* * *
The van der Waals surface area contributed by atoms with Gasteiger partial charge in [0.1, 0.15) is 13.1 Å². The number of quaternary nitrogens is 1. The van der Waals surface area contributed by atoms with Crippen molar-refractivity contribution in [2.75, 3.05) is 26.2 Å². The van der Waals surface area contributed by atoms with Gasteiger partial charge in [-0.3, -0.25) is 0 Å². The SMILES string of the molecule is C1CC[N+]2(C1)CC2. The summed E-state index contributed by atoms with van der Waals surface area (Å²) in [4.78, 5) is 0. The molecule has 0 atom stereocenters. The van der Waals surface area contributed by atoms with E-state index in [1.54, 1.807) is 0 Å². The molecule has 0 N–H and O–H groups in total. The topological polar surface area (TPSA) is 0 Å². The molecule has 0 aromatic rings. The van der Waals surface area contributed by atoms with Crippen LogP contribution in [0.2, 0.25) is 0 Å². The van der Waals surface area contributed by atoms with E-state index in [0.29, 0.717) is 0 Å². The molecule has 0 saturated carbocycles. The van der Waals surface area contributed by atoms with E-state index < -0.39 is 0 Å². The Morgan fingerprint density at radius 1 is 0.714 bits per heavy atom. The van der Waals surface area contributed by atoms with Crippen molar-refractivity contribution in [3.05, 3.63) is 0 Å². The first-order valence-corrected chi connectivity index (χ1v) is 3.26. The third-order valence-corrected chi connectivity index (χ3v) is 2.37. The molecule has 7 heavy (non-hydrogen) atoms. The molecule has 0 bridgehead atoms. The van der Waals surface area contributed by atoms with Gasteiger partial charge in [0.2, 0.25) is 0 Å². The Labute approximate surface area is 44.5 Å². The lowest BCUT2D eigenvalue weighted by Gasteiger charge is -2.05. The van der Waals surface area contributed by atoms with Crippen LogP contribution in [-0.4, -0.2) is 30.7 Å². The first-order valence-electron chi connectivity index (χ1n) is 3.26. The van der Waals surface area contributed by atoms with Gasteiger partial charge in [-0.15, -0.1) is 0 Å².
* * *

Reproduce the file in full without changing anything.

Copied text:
The van der Waals surface area contributed by atoms with Gasteiger partial charge in [0.1, 0.15) is 13.1 Å². The number of quaternary nitrogens is 1. The van der Waals surface area contributed by atoms with Crippen molar-refractivity contribution in [2.75, 3.05) is 26.2 Å². The van der Waals surface area contributed by atoms with Gasteiger partial charge in [-0.3, -0.25) is 0 Å². The SMILES string of the molecule is C1CC[N+]2(C1)CC2. The summed E-state index contributed by atoms with van der Waals surface area (Å²) in [4.78, 5) is 0. The molecule has 0 atom stereocenters. The van der Waals surface area contributed by atoms with E-state index in [1.54, 1.807) is 0 Å². The molecule has 0 N–H and O–H groups in total. The topological polar surface area (TPSA) is 0 Å². The molecule has 0 aromatic rings. The van der Waals surface area contributed by atoms with Crippen LogP contribution in [0.2, 0.25) is 0 Å². The van der Waals surface area contributed by atoms with E-state index in [0.29, 0.717) is 0 Å². The molecule has 0 saturated carbocycles. The van der Waals surface area contributed by atoms with E-state index < -0.39 is 0 Å². The Morgan fingerprint density at radius 1 is 0.714 bits per heavy atom. The van der Waals surface area contributed by atoms with Crippen molar-refractivity contribution in [3.05, 3.63) is 0 Å². The first-order valence-corrected chi connectivity index (χ1v) is 3.26. The third-order valence-corrected chi connectivity index (χ3v) is 2.37. The molecule has 7 heavy (non-hydrogen) atoms. The molecule has 0 bridgehead atoms. The van der Waals surface area contributed by atoms with Gasteiger partial charge in [0.2, 0.25) is 0 Å². The Labute approximate surface area is 44.5 Å². The lowest BCUT2D eigenvalue weighted by Gasteiger charge is -2.05. The van der Waals surface area contributed by atoms with Crippen LogP contribution in [-0.4, -0.2) is 30.7 Å². The first-order valence-electron chi connectivity index (χ1n) is 3.26. The van der Waals surface area contributed by atoms with Gasteiger partial charge in [-0.15, -0.1) is 0 Å².